March Madness Spawns New Sports Betting Debate

Betting on the NCAA basketball tournament is fueling new debate on whether the 25-year-old ban on sports betting in the U.S. should be repealed. The South Point sports book (l.) has become a focal point now that legendary broadcaster Brent Musburger hosts a daily radio show there on the VSiN media network.

Two weeks ago, the American Gaming Association renewed its ongoing call for the legalization of sports betting in the U.S. by estimating that $10.4 billion will be wagered on the current NCAA basketball tournament—widely known as March Madness—with all but around $295 million of those wagers made illegally, with profits going to organized crime instead of state governments.

Early returns from Las Vegas sports books confirm the AGA’s predictions. The sports book at the South Point Hotel, Casino & Spa, one of the most successful in Las Vegas, show that bettors wagered as much in the first four days of the tournament as the entire amount bet on this year’s Super Bowl, according to CDC Reports.

CDC noted that a last-second three-pointer in the first-round game between Oklahoma State and Michigan, which meant nothing to the outcome of the game, swung the house take at South Point by six figures, in what was a huge weekend take for Las Vegas sports books overall.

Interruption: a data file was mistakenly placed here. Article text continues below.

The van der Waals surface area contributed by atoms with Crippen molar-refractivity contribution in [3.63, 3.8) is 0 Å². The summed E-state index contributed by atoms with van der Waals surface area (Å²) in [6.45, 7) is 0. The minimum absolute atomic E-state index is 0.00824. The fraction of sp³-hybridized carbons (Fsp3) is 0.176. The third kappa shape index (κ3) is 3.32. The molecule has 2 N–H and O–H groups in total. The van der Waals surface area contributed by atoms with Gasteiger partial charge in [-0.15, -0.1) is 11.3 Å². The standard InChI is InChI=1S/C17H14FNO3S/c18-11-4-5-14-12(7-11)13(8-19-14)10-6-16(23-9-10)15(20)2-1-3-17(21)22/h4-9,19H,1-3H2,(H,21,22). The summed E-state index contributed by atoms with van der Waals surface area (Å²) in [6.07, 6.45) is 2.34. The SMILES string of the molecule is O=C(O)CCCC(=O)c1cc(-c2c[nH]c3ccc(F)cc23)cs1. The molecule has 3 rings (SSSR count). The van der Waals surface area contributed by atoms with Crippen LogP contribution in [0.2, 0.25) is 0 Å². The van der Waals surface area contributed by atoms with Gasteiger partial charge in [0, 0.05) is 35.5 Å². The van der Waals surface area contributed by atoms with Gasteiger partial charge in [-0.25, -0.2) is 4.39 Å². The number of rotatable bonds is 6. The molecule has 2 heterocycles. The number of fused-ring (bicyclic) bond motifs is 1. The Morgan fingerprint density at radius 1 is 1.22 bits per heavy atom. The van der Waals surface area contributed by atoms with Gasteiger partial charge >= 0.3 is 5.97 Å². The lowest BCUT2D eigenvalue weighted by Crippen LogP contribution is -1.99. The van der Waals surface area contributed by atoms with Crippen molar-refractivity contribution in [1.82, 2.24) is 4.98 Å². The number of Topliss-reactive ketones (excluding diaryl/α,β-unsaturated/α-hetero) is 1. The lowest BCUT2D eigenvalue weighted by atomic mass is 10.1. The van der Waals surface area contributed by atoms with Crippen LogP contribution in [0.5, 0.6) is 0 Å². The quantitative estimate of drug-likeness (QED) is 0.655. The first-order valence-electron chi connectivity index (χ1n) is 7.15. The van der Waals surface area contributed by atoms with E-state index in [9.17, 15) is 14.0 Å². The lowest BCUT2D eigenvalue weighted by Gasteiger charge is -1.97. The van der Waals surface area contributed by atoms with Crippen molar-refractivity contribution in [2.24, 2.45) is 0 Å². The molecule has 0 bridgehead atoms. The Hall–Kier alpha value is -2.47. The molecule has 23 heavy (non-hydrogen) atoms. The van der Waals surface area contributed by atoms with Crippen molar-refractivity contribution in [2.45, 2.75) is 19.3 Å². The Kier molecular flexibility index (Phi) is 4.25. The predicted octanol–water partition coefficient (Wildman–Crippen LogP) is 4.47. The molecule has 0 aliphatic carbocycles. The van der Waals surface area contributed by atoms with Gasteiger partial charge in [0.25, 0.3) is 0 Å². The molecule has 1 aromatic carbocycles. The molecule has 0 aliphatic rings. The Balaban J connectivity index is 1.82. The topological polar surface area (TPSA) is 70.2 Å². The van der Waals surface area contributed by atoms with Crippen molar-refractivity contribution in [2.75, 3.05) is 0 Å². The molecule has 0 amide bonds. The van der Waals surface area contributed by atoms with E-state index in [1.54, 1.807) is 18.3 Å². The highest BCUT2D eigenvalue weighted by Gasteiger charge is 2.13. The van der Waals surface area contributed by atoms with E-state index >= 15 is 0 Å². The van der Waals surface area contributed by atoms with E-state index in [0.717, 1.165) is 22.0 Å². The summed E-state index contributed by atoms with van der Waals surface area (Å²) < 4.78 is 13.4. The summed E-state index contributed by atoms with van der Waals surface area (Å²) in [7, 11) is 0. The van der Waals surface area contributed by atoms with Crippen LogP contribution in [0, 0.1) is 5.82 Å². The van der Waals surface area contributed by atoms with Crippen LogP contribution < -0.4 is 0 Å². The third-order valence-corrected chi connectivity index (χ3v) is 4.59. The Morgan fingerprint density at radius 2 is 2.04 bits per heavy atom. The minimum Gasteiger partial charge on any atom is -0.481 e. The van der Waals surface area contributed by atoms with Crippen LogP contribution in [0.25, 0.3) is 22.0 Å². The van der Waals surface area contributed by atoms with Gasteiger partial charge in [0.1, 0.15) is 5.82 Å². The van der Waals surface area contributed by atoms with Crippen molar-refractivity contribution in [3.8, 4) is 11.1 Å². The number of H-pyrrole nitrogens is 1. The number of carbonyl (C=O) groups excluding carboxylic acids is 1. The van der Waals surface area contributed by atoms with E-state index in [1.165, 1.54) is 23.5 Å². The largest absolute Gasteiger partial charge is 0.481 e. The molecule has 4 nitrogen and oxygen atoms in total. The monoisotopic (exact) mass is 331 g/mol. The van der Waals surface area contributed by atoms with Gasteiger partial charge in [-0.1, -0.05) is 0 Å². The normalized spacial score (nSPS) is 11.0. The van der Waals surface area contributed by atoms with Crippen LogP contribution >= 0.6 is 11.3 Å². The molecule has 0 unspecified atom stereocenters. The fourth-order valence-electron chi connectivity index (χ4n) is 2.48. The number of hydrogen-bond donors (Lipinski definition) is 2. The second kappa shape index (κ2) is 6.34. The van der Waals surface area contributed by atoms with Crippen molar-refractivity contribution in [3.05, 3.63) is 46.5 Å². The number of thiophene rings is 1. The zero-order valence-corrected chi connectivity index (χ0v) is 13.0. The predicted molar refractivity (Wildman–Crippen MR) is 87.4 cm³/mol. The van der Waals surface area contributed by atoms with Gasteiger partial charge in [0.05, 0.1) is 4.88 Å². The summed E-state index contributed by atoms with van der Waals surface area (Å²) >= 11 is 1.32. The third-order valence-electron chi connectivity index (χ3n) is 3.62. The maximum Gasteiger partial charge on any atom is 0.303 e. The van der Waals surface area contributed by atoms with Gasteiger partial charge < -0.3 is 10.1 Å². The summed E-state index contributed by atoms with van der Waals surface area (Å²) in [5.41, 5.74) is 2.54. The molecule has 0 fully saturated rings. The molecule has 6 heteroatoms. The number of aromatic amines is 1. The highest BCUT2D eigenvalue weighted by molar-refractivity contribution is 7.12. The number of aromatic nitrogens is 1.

The book at the South Point has become something of a national showcase for sports betting since longtime CBS and ESPN broadcaster Brent Musburger took up residence there earlier this year. Musburger hosts My Guys in the Desert, a daily two-hour show on the Vegas Stats & Information Network, from a glass-box studio in the middle of the South Point casino floor.

Despite this new showcase for sports betting—and the AGA’s ongoing campaign to lobby the U.S. Congress to repeal the sports-betting ban imposed by the Professional and Amateur Sports Protection Act of 1992 (PASPA)—the billionaire known as the “Oracle of Omaha” is advising to bet against a repeal for the time being.

Financier Warren Buffett, who correctly predicted the rise of daily fantasy sports, told last week that he would “probably bet against” the legalization of sports betting in the U.S.

“If you don’t have a team in a game, it is definitely more fun to have five bucks on it with the guy sitting next to you, there’s no question about that,” Buffett said. “But I generally don’t think there’s a lot to gain by having a country where lots of people are going to be losers. If they’re making a bet with the guy next to them, that’s one thing, but if they’re doing it against a sports book, they’re going to lose money all the time. And gambling is addictive, so I’m negative on it.”

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